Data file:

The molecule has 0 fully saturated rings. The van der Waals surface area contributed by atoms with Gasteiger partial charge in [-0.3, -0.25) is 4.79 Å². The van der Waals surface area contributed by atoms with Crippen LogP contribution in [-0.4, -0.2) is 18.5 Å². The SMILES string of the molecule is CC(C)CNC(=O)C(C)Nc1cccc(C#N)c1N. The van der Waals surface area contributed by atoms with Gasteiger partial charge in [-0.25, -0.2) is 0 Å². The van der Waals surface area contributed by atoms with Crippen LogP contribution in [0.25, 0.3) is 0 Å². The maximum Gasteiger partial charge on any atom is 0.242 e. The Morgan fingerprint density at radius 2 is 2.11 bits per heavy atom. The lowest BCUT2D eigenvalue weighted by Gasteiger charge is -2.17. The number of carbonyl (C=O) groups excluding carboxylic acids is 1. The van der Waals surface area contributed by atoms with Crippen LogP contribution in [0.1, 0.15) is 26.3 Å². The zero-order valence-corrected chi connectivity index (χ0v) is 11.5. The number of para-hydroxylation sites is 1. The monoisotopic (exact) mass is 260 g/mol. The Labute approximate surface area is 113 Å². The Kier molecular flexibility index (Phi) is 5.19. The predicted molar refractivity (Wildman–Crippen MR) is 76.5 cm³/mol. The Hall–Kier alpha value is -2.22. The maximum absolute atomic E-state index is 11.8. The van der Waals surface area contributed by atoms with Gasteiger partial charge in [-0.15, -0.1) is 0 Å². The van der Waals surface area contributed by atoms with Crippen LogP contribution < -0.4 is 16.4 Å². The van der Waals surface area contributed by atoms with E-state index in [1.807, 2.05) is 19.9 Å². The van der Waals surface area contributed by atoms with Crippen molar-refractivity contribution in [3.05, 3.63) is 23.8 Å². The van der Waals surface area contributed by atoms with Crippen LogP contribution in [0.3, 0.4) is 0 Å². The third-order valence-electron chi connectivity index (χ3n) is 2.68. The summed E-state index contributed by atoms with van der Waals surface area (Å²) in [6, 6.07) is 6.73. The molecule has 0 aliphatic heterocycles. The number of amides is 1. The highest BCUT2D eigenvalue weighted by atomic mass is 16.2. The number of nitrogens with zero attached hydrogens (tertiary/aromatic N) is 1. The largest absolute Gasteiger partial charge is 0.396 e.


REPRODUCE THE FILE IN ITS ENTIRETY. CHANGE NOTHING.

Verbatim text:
The molecule has 0 fully saturated rings. The van der Waals surface area contributed by atoms with Gasteiger partial charge in [-0.3, -0.25) is 4.79 Å². The van der Waals surface area contributed by atoms with Crippen LogP contribution in [-0.4, -0.2) is 18.5 Å². The SMILES string of the molecule is CC(C)CNC(=O)C(C)Nc1cccc(C#N)c1N. The van der Waals surface area contributed by atoms with Gasteiger partial charge in [-0.25, -0.2) is 0 Å². The van der Waals surface area contributed by atoms with Crippen LogP contribution in [0.25, 0.3) is 0 Å². The maximum Gasteiger partial charge on any atom is 0.242 e. The Morgan fingerprint density at radius 2 is 2.11 bits per heavy atom. The lowest BCUT2D eigenvalue weighted by Gasteiger charge is -2.17. The number of carbonyl (C=O) groups excluding carboxylic acids is 1. The van der Waals surface area contributed by atoms with Crippen LogP contribution in [0.1, 0.15) is 26.3 Å². The zero-order valence-corrected chi connectivity index (χ0v) is 11.5. The number of para-hydroxylation sites is 1. The monoisotopic (exact) mass is 260 g/mol. The Labute approximate surface area is 113 Å². The Kier molecular flexibility index (Phi) is 5.19. The predicted molar refractivity (Wildman–Crippen MR) is 76.5 cm³/mol. The Hall–Kier alpha value is -2.22. The maximum absolute atomic E-state index is 11.8. The van der Waals surface area contributed by atoms with Gasteiger partial charge in [-0.15, -0.1) is 0 Å². The van der Waals surface area contributed by atoms with Crippen LogP contribution < -0.4 is 16.4 Å². The van der Waals surface area contributed by atoms with E-state index in [1.807, 2.05) is 19.9 Å². The van der Waals surface area contributed by atoms with Crippen molar-refractivity contribution in [3.05, 3.63) is 23.8 Å². The van der Waals surface area contributed by atoms with Crippen LogP contribution in [0.3, 0.4) is 0 Å². The third-order valence-electron chi connectivity index (χ3n) is 2.68. The summed E-state index contributed by atoms with van der Waals surface area (Å²) in [6, 6.07) is 6.73. The molecule has 0 aliphatic heterocycles. The number of amides is 1. The highest BCUT2D eigenvalue weighted by atomic mass is 16.2. The number of nitrogens with zero attached hydrogens (tertiary/aromatic N) is 1. The largest absolute Gasteiger partial charge is 0.396 e.